TAR || SETAR || INSTRUCTORS || INSTRUCTIONS || LOCATIONS || PERSIAN MUSIC
The Tar is the result of the development of the ancient raba´b . It appeared in its original form at the beginning of the nineteenth century but was modified to its modern form toward the end of the century. The Tar is an exclusively Iranian and very original instrument.
The Tar is characterized by its original form, incorporating a sound-box in two unequal parts, called by analogy, naqqare (double kettle drum). Carved out of a mulberry tree, the belly is equipped with a long neck, fitted with camel bone and carrying six strings grouped in pairs.
Old Tar had five strings. It is said that Darvish khan, a master of Persian music in the early 20th century, added one more string. The long fingerboard has twenty-six to twenty-eight adjustable gut frets. Its range is about two and one-half octaves and is played with a brass plectrum, mezeab .
The Setar is a small lute with a long neck, originally with three metallic strings (the present setar has four strings) that are plucked with the right index finger, sometimes in the past with a metal nail piece affixed to it.
The first representations of the Setar in manuscripts appeared in the sixteenth century. Before this period, long-necked lutes were depicted as resembling the Dotar, whose sound-box and neck are longer.
The origins of the Setar go back the Tanbur of Khorasan described by Farabi in the tenth century. The Setar is just an adaptation of this instrument to which one string was added.
The sound-box of the Setar is curved; like the lute and mandolin, it is generally made of strips of wood. The long and slender neck is attached to the sound-box and the table, which are made of mulberry wood. Three pegs, Gushi, placed at the tip of the neck, two on the right side and two on the left.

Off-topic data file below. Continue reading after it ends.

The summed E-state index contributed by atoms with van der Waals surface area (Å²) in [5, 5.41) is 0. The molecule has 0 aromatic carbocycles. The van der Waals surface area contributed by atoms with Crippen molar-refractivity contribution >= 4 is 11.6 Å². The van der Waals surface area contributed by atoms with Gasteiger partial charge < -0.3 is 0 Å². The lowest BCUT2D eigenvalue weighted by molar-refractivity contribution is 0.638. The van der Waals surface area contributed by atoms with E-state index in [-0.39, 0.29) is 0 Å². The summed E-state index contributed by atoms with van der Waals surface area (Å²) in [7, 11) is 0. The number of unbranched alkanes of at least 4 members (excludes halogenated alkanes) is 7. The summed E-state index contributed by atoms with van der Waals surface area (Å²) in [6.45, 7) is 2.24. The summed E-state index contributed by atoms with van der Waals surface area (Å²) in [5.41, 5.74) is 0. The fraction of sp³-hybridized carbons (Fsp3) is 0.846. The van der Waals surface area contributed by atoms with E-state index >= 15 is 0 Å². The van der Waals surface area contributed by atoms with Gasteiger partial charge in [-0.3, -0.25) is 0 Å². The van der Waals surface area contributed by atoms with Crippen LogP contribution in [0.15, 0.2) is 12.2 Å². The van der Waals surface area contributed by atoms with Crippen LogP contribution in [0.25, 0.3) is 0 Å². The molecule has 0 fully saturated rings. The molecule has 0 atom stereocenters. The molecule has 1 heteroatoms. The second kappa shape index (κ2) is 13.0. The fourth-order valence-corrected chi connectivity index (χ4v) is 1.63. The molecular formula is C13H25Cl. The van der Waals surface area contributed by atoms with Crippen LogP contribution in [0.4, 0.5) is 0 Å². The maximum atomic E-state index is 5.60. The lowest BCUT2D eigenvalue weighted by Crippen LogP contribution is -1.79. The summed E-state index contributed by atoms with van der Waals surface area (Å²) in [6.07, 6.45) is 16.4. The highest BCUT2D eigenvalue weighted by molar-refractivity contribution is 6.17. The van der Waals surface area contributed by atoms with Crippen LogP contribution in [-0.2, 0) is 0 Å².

Ashkan Ghafouri - School Director - Tar, Setar
Arian Rahmanian - Events Manager - Vocal, Tar, Setar
Fares Hedayati - Zarb (Percussion)
Amir Abbas Etemadzadeh - Zarb & Daf (Percussion) - (619) 729-6902
Mahvash Gerami - Santour - (510) 531-3937
Partow Hooshmandrad - Setar - firstname.lastname@example.org
Bahman Azadi - Piano, Kamanche - (650) 533-9026
Faraz Minooei - Santour - (408) 813-4728
Ramin Zoufonon - Piano - (650) 619-7220
Shahab Paranj - Tombak - - (310) 487-6519
Instruction is one on one, and the goal is to teach the Persian modal system (Radif) through traditional and modern methods.
- Tuition is $200 per month. It includes four one-hour sessions, the music workshops and all the course materials (notation and tapes).
- Tuition must be paid in the beginning of each month.
- A makeup class is offered for sessions canceled by the instructor.
These are individual classes conducted remotely over the Internet using state of the art Skype service.
- You may purchase a package of 4 seesion for $200 from our on-line Store.
- Please visit skype.com to dowanload free Skype software.
The workshops include group rehearsals and instruction; lectures on music appreciation; history of Persian music; music theory; and rhythmic and instrumental explorations.
Special Classes For Children
These classes are designed to teach children the basic elements of music, such as music appreciation, theory, keyboard (Piano), ear training and singing. In addition, the students become familiar with many Persian instruments which they may later choose as their main instrument.
Registration may be required in order to access weekly updates, class materials, and multimedia instructions in the STUDENTS section.
Please contact Tar School for additional information.